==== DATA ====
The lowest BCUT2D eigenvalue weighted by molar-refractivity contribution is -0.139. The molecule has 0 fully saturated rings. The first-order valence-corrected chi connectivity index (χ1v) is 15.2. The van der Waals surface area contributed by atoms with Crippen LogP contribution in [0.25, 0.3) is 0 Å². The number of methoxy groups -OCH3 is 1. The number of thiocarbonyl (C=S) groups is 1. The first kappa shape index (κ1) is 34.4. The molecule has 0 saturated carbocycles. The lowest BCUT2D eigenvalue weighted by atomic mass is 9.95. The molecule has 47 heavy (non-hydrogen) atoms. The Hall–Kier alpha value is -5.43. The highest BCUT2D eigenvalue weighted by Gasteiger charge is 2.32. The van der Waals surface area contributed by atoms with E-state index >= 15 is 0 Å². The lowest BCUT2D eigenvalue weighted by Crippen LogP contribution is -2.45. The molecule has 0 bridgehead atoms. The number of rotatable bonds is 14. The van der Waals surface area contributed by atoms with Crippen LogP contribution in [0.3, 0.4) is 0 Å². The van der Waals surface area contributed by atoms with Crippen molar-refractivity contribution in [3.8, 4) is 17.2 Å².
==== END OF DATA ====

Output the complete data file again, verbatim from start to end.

The lowest BCUT2D eigenvalue weighted by molar-refractivity contribution is -0.139. The molecule has 0 fully saturated rings. The first-order valence-corrected chi connectivity index (χ1v) is 15.2. The van der Waals surface area contributed by atoms with Crippen LogP contribution in [0.25, 0.3) is 0 Å². The number of methoxy groups -OCH3 is 1. The number of thiocarbonyl (C=S) groups is 1. The first kappa shape index (κ1) is 34.4. The molecule has 0 saturated carbocycles. The lowest BCUT2D eigenvalue weighted by atomic mass is 9.95. The molecule has 47 heavy (non-hydrogen) atoms. The Hall–Kier alpha value is -5.43. The highest BCUT2D eigenvalue weighted by Gasteiger charge is 2.32. The van der Waals surface area contributed by atoms with E-state index >= 15 is 0 Å². The lowest BCUT2D eigenvalue weighted by Crippen LogP contribution is -2.45. The molecule has 0 bridgehead atoms. The number of rotatable bonds is 14. The van der Waals surface area contributed by atoms with Crippen LogP contribution in [0.3, 0.4) is 0 Å². The van der Waals surface area contributed by atoms with Crippen molar-refractivity contribution in [3.8, 4) is 17.2 Å².